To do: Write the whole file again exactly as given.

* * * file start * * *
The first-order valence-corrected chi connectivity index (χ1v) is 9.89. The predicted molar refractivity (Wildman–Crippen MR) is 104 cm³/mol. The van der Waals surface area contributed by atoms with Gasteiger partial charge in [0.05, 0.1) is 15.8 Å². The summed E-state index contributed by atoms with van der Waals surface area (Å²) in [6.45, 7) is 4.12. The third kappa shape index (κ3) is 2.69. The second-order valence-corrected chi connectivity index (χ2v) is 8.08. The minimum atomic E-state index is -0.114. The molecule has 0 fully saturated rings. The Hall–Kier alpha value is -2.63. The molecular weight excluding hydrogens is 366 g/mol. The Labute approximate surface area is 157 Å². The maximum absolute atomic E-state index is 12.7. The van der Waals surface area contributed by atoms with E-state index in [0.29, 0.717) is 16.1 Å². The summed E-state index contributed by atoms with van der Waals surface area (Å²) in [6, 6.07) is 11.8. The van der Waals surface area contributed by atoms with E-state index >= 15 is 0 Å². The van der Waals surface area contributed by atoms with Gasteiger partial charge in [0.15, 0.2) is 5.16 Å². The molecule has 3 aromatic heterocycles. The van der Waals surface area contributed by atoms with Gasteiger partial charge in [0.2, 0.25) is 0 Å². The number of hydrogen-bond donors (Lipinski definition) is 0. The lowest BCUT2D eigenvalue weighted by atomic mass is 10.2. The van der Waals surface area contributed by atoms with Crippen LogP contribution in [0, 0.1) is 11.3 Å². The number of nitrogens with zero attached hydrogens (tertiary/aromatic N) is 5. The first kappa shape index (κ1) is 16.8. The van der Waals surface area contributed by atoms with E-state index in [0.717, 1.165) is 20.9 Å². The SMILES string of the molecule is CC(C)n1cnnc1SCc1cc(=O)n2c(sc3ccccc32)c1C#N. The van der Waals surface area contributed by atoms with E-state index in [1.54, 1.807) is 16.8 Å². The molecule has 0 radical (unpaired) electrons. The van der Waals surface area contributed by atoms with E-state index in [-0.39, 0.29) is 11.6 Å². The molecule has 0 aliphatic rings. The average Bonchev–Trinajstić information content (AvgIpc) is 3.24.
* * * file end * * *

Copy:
The first-order valence-corrected chi connectivity index (χ1v) is 9.89. The predicted molar refractivity (Wildman–Crippen MR) is 104 cm³/mol. The van der Waals surface area contributed by atoms with Gasteiger partial charge in [0.05, 0.1) is 15.8 Å². The summed E-state index contributed by atoms with van der Waals surface area (Å²) in [6.45, 7) is 4.12. The third kappa shape index (κ3) is 2.69. The second-order valence-corrected chi connectivity index (χ2v) is 8.08. The minimum atomic E-state index is -0.114. The molecule has 0 fully saturated rings. The Hall–Kier alpha value is -2.63. The molecular weight excluding hydrogens is 366 g/mol. The Labute approximate surface area is 157 Å². The maximum absolute atomic E-state index is 12.7. The van der Waals surface area contributed by atoms with E-state index in [0.29, 0.717) is 16.1 Å². The summed E-state index contributed by atoms with van der Waals surface area (Å²) in [6, 6.07) is 11.8. The van der Waals surface area contributed by atoms with E-state index >= 15 is 0 Å². The van der Waals surface area contributed by atoms with Gasteiger partial charge in [0.15, 0.2) is 5.16 Å². The molecule has 3 aromatic heterocycles. The van der Waals surface area contributed by atoms with Gasteiger partial charge in [0.2, 0.25) is 0 Å². The number of hydrogen-bond donors (Lipinski definition) is 0. The lowest BCUT2D eigenvalue weighted by atomic mass is 10.2. The van der Waals surface area contributed by atoms with Crippen LogP contribution in [0, 0.1) is 11.3 Å². The number of nitrogens with zero attached hydrogens (tertiary/aromatic N) is 5. The first kappa shape index (κ1) is 16.8. The van der Waals surface area contributed by atoms with E-state index in [0.717, 1.165) is 20.9 Å². The SMILES string of the molecule is CC(C)n1cnnc1SCc1cc(=O)n2c(sc3ccccc32)c1C#N. The van der Waals surface area contributed by atoms with E-state index in [1.54, 1.807) is 16.8 Å². The molecule has 0 radical (unpaired) electrons. The van der Waals surface area contributed by atoms with E-state index in [-0.39, 0.29) is 11.6 Å². The molecule has 0 aliphatic rings. The average Bonchev–Trinajstić information content (AvgIpc) is 3.24.